Glioblastoma Cancer Cells ‘Starve’ Without Astrocyte Immunometabolic Support
By Brittany Wade
September 20, 2022 | Glioblastoma multiforme is an aggressive and malignant brain cancer with exceptionally high mortality rates. Patients often endure epileptic seizures, edema, and intracranial hypertension before succumbing to the disease.
Over the past few decades, there have been many attempts to develop an effective treatment. However, glioblastoma is pervasive and highly resistant to most therapies, with surgical interventions posing more risks than benefits.
Determined to investigate alternative strategies, a team of researchers at Tel Aviv University began looking for ways to alter the tumor microenvironment (TME). They reasoned that since glioblastoma cells remained unresponsive to traditional targeted therapies, transforming the tumor’s surrounding environment might make a significant therapeutic impact.
The researchers focused on astrocytes, star-shaped cells in the TME that, under healthy conditions, physically and metabolically support neurons in the brain and spinal cord. However, in the presence of a tumor, healthy astrocytes differentiate into tumor-associated astrocytes (TAAs), shifting their support in favor of cancer cells and providing a lifeline for tumor growth.
Published in Brain (DOI: 10.1093/brain/awac222), the team—led by Rita Perelroizen, a Ph.D. student, with supervision from Dr. Lior Mayo of the Shmunis School of Biomedicine and Cancer Research and the Sagol School of Neuroscience and Eytan Ruppin, United States National Institutes of Health professor—observed glioblastoma progression in mice after conducting two experiments. The first involved removing functioning TAAs from the TME. The second interrupted TAA immunometabolic contributions to cancer cells.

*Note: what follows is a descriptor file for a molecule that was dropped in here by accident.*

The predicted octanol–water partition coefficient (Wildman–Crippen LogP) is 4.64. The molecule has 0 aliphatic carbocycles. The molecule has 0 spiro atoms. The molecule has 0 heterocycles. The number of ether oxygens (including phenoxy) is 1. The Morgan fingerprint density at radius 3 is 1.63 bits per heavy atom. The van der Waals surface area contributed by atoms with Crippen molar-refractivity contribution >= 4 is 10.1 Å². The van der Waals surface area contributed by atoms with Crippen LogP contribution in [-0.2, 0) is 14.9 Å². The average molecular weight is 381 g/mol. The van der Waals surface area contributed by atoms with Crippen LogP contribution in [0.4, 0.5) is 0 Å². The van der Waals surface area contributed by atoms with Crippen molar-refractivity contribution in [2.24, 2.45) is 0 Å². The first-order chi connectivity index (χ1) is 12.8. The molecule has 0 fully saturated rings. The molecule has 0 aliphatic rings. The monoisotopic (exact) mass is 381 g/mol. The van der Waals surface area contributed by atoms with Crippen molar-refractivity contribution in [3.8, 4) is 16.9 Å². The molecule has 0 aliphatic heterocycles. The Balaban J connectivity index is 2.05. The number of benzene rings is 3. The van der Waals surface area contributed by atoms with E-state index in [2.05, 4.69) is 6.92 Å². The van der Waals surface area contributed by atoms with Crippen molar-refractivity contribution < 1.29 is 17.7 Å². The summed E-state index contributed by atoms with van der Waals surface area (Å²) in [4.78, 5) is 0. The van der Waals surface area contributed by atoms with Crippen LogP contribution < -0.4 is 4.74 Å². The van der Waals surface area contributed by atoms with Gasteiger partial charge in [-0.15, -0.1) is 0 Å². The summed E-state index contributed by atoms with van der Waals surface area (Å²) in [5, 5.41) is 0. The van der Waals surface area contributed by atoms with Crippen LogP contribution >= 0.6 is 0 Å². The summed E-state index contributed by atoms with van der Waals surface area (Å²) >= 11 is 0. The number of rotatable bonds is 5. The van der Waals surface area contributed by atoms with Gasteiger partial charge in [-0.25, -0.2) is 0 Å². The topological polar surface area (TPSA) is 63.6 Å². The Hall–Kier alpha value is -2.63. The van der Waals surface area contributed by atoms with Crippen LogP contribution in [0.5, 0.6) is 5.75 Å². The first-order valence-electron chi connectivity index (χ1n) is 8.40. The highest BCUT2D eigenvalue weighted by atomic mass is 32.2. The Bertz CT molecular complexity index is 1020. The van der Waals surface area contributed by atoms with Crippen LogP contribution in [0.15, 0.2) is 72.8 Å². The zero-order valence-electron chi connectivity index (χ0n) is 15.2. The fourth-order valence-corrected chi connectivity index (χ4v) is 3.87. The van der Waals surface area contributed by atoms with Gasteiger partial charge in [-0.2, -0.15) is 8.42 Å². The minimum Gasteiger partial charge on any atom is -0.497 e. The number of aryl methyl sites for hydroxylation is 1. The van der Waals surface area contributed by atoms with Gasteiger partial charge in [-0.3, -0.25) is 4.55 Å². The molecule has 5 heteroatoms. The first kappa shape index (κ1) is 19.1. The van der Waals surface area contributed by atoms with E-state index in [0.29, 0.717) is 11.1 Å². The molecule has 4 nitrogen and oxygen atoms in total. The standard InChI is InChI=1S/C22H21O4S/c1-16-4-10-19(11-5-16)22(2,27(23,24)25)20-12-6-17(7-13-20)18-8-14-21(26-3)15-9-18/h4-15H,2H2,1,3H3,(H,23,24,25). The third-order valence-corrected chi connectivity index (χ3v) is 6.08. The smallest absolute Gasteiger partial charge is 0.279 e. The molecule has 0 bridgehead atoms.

The team used genetic ablation to eliminate functioning TAAs in mice. This technique deleted genes associated with two TAA hallmarks contributing to disease: high glial fibrillary acidic protein (GFAP) production and excessive proliferation rates. GFAPs provide astrocytes with structural support to carry out their duties. Once the TAAs were suppressed, the team observed a significant halt in tumor progression and increased survival rates.
"In the absence of astrocytes, the tumor quickly disappeared, and in most cases, there was no relapse—indicating that the astrocytes are essential to tumor progression and survival," reported Mayo in a press release.
Astrocyte Immunometabolic Signaling
A portion of TAA tumor control exists in its ability to recruit and influence existing macrophages. Healthy macrophages are phagocytic immune cells that engulf pathogenic organisms. In contrast, tumor-associated macrophages (TAMs) adopt roles that support tumor growth in the wake of tumor- and astrocyte-driven modifications to their RNA. While the specifics of this process are still largely unknown, scientists report that high TAMs concentrations correlate with a lower likelihood of glioblastoma patient survival.